Photo: Borgland Dolphin rig; Source: Dolphin Drilling

Poland’s PGNiG spins drill bit at Fat Canyon prospect

PGNiG Upstream Norway, a Norwegian subsidiary of Poland’s oil and gas company PGNiG, has started drilling an exploration well offshore Norway following a takeover of Ineos’ Norwegian assets.

The 6306/3-1 S well is located in licences PL937/B in the Norwegian Sea. The drilling operations started on 29 September 2021, as revealed by Rex Petroleum whose 90 per cent subsidiary, Lime Petroleum, has a 15 per cent interest in the licences.

According to Rex, the well targets the Fat Canyon prospect, located in the well-known Jurassic reservoir.

Dan Broström, Executive Chairman of Rex International Holding, said: “The Fat Canyon prospect is a high-risk/high-reward opportunity. Lime Petroleum has hedged the downside by $550,000 raised from the options agreement signed with Trace Atlantic in 2020, making this an attractive proposition”.

The licences PL937 and PL937B are located in Frøya High in the Norwegian Sea. The Borgland Dolphin semi-submersible drilling rig will be used to drill the well about 15 kilometres south of 6406/12-4 S (Boomerang) on the Fenja field. The water depth at the site is 241 metres, and the well should take at least 40 days to complete.

The licences were previously operated by Ineos until the company sold all assets of its subsidiary Ineos E&P Norge to Poland’s PGNiG. The deal between Ineos and PGNiG received regulatory approvals from Norwegian authorities in late September 2021 and it was completed on 30 September.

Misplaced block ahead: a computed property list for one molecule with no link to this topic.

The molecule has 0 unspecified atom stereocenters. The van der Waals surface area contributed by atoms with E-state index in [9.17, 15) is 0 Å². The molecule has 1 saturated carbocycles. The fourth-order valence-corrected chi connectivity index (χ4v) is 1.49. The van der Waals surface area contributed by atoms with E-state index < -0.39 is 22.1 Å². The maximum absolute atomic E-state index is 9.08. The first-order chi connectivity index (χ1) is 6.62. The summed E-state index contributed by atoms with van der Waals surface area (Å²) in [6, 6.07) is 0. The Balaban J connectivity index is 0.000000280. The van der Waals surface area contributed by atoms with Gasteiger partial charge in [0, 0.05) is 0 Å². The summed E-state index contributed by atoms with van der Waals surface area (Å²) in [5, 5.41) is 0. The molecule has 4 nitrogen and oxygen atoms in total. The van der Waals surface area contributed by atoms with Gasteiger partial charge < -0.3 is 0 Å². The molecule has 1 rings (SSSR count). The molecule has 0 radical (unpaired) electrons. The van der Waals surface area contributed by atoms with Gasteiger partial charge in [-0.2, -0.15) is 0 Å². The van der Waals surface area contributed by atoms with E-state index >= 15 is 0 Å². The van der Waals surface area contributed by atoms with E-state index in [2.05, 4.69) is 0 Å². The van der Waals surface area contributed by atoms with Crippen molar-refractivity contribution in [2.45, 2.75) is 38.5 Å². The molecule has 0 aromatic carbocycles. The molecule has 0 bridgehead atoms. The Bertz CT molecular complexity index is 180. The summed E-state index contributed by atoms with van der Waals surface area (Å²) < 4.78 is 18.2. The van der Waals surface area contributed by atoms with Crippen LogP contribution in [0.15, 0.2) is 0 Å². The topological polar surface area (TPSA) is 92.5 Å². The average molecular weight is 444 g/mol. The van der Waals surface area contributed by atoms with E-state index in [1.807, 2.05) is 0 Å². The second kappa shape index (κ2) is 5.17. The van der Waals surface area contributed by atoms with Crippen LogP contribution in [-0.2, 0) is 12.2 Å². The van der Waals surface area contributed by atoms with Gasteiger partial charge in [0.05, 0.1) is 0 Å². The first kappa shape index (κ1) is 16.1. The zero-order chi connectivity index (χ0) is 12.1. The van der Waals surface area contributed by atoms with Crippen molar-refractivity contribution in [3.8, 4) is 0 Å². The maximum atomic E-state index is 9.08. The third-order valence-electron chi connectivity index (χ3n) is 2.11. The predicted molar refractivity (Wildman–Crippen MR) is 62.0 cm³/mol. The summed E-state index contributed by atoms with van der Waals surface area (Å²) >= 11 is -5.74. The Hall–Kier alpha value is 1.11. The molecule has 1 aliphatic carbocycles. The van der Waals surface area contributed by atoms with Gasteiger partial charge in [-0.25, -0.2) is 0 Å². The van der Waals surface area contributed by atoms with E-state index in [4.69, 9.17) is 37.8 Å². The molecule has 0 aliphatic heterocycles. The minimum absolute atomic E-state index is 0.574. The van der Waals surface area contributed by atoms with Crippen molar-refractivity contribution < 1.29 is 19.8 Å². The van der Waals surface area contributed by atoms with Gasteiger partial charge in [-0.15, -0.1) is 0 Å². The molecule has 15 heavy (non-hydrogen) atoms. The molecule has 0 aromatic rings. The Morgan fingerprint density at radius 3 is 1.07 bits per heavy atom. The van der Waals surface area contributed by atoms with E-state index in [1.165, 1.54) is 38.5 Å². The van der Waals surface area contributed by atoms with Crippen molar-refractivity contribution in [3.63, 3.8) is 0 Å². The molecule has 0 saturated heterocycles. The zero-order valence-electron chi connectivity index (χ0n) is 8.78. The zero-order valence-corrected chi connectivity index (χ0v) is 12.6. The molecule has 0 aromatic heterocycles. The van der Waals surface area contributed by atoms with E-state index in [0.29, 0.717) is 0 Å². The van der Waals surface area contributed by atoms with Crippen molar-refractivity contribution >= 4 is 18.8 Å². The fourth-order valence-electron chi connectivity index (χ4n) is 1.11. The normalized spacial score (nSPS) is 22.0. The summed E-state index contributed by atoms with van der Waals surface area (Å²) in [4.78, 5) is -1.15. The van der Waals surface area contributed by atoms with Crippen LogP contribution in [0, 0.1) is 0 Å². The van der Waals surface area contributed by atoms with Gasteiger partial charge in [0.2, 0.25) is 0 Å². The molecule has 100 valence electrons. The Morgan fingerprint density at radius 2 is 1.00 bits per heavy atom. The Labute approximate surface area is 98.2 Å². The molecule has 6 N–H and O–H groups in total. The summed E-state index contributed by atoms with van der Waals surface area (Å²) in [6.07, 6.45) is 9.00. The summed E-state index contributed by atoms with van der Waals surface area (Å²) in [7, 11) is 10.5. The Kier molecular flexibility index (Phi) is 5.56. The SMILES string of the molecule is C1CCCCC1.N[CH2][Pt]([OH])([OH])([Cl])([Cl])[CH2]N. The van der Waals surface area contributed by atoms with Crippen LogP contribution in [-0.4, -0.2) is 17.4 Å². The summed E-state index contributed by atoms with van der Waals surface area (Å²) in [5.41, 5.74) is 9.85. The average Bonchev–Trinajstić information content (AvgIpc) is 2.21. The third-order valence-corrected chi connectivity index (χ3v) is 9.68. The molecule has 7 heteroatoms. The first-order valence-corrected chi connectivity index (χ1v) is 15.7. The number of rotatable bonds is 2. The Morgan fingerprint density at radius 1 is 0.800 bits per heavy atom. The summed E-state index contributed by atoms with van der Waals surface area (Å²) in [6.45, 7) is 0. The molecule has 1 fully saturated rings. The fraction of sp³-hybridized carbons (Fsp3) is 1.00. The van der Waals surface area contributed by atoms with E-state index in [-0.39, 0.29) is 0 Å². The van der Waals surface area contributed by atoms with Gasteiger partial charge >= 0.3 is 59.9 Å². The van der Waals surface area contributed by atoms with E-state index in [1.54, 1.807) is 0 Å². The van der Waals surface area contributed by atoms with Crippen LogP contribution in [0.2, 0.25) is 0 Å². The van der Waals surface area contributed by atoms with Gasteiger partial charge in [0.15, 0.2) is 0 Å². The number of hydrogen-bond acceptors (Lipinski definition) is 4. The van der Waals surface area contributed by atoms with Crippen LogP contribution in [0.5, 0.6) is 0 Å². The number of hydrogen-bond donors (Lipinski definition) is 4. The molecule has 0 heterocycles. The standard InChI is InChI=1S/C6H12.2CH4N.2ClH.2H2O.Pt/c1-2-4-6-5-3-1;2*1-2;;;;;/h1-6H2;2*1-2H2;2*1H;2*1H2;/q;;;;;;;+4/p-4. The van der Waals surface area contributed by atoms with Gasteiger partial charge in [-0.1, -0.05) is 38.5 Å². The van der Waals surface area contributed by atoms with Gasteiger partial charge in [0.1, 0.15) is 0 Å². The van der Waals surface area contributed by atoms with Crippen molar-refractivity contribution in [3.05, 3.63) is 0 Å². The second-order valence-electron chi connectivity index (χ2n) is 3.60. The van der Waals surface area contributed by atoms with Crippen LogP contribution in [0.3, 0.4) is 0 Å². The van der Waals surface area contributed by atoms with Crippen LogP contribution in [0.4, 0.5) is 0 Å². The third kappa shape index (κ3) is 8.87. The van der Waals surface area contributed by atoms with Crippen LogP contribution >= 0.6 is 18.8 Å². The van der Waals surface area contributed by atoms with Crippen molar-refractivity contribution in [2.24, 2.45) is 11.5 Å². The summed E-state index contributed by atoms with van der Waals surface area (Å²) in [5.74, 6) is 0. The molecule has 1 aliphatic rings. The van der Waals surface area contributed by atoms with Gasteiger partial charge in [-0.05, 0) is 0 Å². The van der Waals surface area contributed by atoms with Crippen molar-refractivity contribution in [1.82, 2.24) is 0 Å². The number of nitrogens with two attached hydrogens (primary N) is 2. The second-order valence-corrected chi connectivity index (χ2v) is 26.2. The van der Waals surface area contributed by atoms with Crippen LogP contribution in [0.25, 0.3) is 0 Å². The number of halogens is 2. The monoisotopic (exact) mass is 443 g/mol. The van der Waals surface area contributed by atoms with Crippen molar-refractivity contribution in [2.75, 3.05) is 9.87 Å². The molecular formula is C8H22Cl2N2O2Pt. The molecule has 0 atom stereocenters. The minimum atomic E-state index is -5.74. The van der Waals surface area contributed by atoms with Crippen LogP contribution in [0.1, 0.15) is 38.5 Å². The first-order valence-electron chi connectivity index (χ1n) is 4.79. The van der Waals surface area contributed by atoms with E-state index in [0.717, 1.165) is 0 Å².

Previously, Ineos secured a drilling permit for the wildcat well, named 6306/3-1 S, targeting the Fat Canyon prospect. Production licence 937 was awarded on 2 March 2018 (APA 2017) and this is the first exploration well to be drilled in the licence.

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Ineos hired the Dolphin Drilling-owned rig for a well in the Norwegian Sea back in January 2021. Upon signing the contract, it was agreed that the work would start during 3Q 2021 and last about 40 days. The Borgland Dolphin is a semi-submersible drilling rig built in 1977 by Harland & Wolff. The rig received major upgrades back in 1998/1999.

The rig has recently been used by DNO Norge to drill the wildcat well 2/5-15 located in production licence 006 C in the North Sea, which resulted in a minor oil discovery.